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Stocks, Bonds and Stamps? Big Opportunity in Tiny Pieces of Paper

Stocks, Bonds and Stamps? Big Opportunity in Tiny Pieces of Paper

Given the recent run-up in the stock market and spike in interest rates, investors are rethinking where the best returns on their money can be found. While the traditional avenues such as stocks, bonds and cash will always be perennial favorites, more and more investors are looking to diversify their holdings and smooth out their returns in lesser known places, which is exactly where Londoner Nick Salter comes into the picture.

"At the end of the day, stamps are an alternative investment," the founder of the Philatelic Investor says in the attached video. "Just like wines, or classic cars."

While he acknowledges that this sticky asset class should only count for a "small proportion of an overall portfolio" he says the long-term returns are first class.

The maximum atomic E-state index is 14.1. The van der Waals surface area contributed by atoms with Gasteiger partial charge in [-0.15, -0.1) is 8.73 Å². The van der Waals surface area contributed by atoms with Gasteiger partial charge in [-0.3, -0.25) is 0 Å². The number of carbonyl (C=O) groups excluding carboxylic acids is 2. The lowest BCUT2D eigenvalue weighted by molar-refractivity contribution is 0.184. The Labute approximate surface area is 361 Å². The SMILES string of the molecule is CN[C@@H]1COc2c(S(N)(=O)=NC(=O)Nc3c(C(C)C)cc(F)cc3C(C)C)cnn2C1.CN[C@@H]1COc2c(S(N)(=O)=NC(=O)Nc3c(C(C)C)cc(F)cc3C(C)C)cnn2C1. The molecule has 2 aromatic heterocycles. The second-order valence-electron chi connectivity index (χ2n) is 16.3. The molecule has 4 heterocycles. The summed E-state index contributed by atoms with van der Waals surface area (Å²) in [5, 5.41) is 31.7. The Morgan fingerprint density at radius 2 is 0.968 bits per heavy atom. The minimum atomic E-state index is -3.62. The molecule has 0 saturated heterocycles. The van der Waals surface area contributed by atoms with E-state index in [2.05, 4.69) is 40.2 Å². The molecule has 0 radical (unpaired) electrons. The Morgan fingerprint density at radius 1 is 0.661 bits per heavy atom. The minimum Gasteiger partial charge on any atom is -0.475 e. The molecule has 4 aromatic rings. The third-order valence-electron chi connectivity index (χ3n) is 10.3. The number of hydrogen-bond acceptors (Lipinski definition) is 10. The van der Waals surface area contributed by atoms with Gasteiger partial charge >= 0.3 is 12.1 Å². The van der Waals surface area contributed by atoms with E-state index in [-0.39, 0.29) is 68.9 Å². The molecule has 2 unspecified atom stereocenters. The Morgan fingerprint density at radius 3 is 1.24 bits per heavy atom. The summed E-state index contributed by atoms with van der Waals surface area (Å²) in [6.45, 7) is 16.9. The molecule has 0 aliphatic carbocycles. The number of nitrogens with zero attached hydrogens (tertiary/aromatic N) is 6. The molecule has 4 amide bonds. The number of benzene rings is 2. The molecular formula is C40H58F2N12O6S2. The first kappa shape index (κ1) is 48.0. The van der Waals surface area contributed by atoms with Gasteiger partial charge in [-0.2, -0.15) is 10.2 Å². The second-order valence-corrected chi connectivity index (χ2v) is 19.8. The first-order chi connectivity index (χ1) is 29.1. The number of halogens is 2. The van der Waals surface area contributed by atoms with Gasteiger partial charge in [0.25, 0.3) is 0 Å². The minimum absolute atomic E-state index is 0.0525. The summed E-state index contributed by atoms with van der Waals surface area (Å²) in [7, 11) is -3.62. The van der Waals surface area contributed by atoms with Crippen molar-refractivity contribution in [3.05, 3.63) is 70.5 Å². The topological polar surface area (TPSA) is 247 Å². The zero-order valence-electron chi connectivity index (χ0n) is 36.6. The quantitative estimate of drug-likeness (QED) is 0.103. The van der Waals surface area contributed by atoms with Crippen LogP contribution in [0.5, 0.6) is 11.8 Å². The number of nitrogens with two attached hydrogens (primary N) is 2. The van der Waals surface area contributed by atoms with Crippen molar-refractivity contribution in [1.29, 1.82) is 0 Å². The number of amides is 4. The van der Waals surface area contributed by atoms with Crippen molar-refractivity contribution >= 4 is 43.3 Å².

"Very broadly, over the past 40 years, net returns have been in the region of eight to 12-percent," he says, adding that only a tiny percentage of all the stamps that are collected can be considered investment grade. "A good 90% of all stamps are only of worth to the collectors themselves."

Because stamps have "universal appeal" he says demand continues to go up, especially in growing nations like China, India and Brazil, which is of course driving prices.

To date, he says the single most valuable stamp in the world is believed to be the $2.3 million Treskilling Yellow --a rather ordinary looking gold-colored stamp from Sweden that was misprinted in 1855 and believed to be the only one of its kind.

Clearly, dabbling in rare stamps is not for the uninitiated.

"You're dealing with very small pieces of paper, which are worth an awful lot of money," Salter says, "and because they are, there's been a great temptation over the years - and there still is today - to fake and to forge and offer things that aren't necessarily what they purport to be."

Because this is an unregulated asset class, Salter says would-be investors "either have to have a lot of personal knowledge yourself, or you have to have a lot of trust in a respected authority before you make that purchase."